Originally Published 2013-01-29 00:00:00 Published on Jan 29, 2013
After the initial fire and fury at the LoC, there is now a belief that the situation is relatively under control. This assumption may be misleading, unless the dynamics of the LoC and its violations are fully comprehended.
India sends the right message to Pakistan
The recent barbaric act by the Pakistani Army has evoked a legitimately angry response across the country. The disappointment is heightened by the fact that India and Pakistan were working towards normalising relations. After the initial fire and fury, there is now a belief that the situation is relatively under control. This assumption may be misleading, unless the dynamics of the Line of Control (LoC) and its violations are fully comprehended. The drivers of this act and their motivations have also to be clearly identified and a comprehensive response enunciated. Failing this, such tragedies will continue to recur and may even spin out of control beyond redemption.

The (LoC) owes its origin to the ceasefire that came into effect in the State of Jammu and Kashmir on January 1, 1949. The two opposing armies then dug in their heels where they were and have stood confronting each other since then. It is a unique situation with no parallels worldwide. The (LoC) is 740 kilometres long and runs through undulating, forested and mountainous terrain with heights ranging from 5,000 to 20,000 feet and temperatures becoming as low as minus 20 degrees centigrade. To give a sense of scale, the (LoC) has more than a lakh of armed men in uniform manning it 24x7. While the Pakistani Army, along with its "strategic assets" defends the line, the Indian Army has to not only defend it, but also prevent infiltration through gaps in between the border outposts (BOPs). Much of it is in bad weather, difficult terrain conditions and in proximity to each other. It does not follow a well defined tactical alignment for the most part and is therefore, subject to military vulnerabilities.

A fence has also been constructed on the Indian side of the (LoC). It is a formidable anti-infiltration obstacle system, but does not run exactly along the (LoC). It is in fact, anything from a few hundred meters to two-three kms behind it. There are BOPs and small villages across the fence towards the (LoC), which make counter-infiltration measures less effective. Recent incidents have taken place primarily via this space because herein transgression is more feasible.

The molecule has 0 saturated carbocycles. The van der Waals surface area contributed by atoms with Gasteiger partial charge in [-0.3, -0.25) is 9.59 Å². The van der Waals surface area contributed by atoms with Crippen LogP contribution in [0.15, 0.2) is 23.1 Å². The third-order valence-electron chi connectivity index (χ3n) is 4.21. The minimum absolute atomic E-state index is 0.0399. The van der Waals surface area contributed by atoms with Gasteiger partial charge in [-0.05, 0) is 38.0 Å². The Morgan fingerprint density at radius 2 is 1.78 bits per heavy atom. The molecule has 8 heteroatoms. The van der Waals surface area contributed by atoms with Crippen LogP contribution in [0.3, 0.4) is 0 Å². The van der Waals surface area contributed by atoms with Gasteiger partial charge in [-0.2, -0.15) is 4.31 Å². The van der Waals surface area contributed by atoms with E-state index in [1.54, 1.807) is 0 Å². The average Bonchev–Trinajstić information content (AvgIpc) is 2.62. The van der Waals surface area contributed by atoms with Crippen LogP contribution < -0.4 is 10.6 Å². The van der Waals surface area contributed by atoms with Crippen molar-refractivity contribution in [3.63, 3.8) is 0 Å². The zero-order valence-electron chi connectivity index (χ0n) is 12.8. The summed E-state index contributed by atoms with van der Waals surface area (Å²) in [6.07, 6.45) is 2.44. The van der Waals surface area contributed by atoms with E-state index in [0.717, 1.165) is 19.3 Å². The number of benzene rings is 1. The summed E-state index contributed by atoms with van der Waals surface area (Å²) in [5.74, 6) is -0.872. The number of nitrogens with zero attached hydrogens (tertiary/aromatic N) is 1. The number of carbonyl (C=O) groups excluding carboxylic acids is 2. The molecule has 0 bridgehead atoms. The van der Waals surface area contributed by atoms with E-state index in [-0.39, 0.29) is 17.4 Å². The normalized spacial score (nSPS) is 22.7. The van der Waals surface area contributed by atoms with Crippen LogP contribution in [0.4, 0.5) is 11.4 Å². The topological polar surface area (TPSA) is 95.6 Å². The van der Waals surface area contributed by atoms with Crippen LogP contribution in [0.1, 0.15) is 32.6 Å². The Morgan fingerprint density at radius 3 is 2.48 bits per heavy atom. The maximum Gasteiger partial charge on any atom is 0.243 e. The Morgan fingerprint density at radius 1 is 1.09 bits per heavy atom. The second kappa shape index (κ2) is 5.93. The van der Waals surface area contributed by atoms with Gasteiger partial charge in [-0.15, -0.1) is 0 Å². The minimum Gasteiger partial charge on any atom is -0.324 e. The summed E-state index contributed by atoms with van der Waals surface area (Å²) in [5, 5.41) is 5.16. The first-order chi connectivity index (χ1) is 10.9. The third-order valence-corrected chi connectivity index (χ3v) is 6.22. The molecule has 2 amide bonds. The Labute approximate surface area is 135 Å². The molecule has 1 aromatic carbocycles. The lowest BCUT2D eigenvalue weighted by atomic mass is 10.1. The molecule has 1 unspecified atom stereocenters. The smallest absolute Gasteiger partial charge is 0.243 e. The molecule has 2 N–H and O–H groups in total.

The resultant "(LoC)ked ín’’ deployment, hostile environment and mutual suspicion have often resulted in violations, either by design or by default. At its peak, and prior to the current ceasefire effective from November 2003, more than a lakh of small arm rounds were fired on a virtually daily basis, with the escalation ladder sometimes climbing up to the exchange of artillery fire. There have also been occasional physical raids across the (LoC) by small teams, but the threshold has remained relatively manageable. So it’s fair to say that despite all the confidence building measures (CBMs)s and standard operating procedures (SOPs), occasional clashes do take place and are perhaps unavoidable. But the recent decapitating of two Indian soldiers by the Pakistani Army is different. It is an uncivilised, unsoldierly and dastardly act. It would be simplistic, almost naïve, to bracket it as another case of the action-reaction syndrome. This development needs to be analyzed in terms of why the Pakistani Army did it and what response is merited.

A multitude of developments in Pakistan during the last few years have brought the stock of the Pakistani Army low within its country. It is no longer seen as the saviour of the nation within or without. Post the Lal Masjid incident, terrorists have repeatedly attacked the military. It is also bogged down in ethnic and sectarian violence and fighting insurgencies in most parts of the North-Western Frontier Province and Ba(LoC)histan. Its helplessness against repeated drone attacks by the US and the killing of Osama Bin Laden inside Pakistan by US forces (independent of the Pakistani Army and the Inter Services Intelligence) have eroded the aura even further.

These factors have resulted in a newly found assertiveness in the Pakistani government vis-à-vis its army. A prime example of this is the uncertainty about the extension of the tenure of present Pakistani army chief, Gen Ashfaq Kayani and the change of the ISI Chief against his advice. As a counter, the Pakistani army has fielded a belligerent Chief Justice, a "dual nationality" cleric and players like Imran Khan in order to unsettle a corrupt and beleaguered government. The one comforting news for the Pakistani Army is the American ’Draw Down Plan 2014’. It has once again made the US mollycoddle the Pakistani army, thereby emboldening them. As a quid pro quo, it expects the US to perhaps overlook its aggression against India.